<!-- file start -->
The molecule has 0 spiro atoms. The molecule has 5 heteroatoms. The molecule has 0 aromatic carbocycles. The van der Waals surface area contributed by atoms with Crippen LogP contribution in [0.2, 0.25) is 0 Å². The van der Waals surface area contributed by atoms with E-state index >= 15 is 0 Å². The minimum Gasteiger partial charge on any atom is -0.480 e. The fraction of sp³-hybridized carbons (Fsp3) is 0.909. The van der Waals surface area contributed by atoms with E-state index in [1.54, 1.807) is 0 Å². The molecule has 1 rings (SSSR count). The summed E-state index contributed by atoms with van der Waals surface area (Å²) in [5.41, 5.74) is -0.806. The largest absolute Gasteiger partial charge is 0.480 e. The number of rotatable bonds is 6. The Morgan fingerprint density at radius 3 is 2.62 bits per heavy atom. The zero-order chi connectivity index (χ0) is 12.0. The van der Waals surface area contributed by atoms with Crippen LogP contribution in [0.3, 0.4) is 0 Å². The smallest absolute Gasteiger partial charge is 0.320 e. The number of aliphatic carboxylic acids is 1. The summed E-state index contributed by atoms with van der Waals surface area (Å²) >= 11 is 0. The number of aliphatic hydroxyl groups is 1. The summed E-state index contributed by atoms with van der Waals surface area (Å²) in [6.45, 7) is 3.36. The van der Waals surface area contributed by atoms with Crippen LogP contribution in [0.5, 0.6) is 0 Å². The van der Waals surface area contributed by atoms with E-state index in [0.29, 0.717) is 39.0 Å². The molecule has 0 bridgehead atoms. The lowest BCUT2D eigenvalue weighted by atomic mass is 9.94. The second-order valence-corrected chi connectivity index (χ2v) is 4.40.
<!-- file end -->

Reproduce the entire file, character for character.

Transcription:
The molecule has 0 spiro atoms. The molecule has 5 heteroatoms. The molecule has 0 aromatic carbocycles. The van der Waals surface area contributed by atoms with Crippen LogP contribution in [0.2, 0.25) is 0 Å². The van der Waals surface area contributed by atoms with E-state index >= 15 is 0 Å². The minimum Gasteiger partial charge on any atom is -0.480 e. The fraction of sp³-hybridized carbons (Fsp3) is 0.909. The van der Waals surface area contributed by atoms with E-state index in [1.54, 1.807) is 0 Å². The molecule has 1 rings (SSSR count). The summed E-state index contributed by atoms with van der Waals surface area (Å²) in [5.41, 5.74) is -0.806. The largest absolute Gasteiger partial charge is 0.480 e. The number of rotatable bonds is 6. The Morgan fingerprint density at radius 3 is 2.62 bits per heavy atom. The zero-order chi connectivity index (χ0) is 12.0. The van der Waals surface area contributed by atoms with Crippen LogP contribution in [0.3, 0.4) is 0 Å². The smallest absolute Gasteiger partial charge is 0.320 e. The number of aliphatic carboxylic acids is 1. The summed E-state index contributed by atoms with van der Waals surface area (Å²) >= 11 is 0. The number of aliphatic hydroxyl groups is 1. The summed E-state index contributed by atoms with van der Waals surface area (Å²) in [6.45, 7) is 3.36. The van der Waals surface area contributed by atoms with Crippen LogP contribution in [0.5, 0.6) is 0 Å². The van der Waals surface area contributed by atoms with E-state index in [0.29, 0.717) is 39.0 Å². The molecule has 0 bridgehead atoms. The lowest BCUT2D eigenvalue weighted by atomic mass is 9.94. The second-order valence-corrected chi connectivity index (χ2v) is 4.40.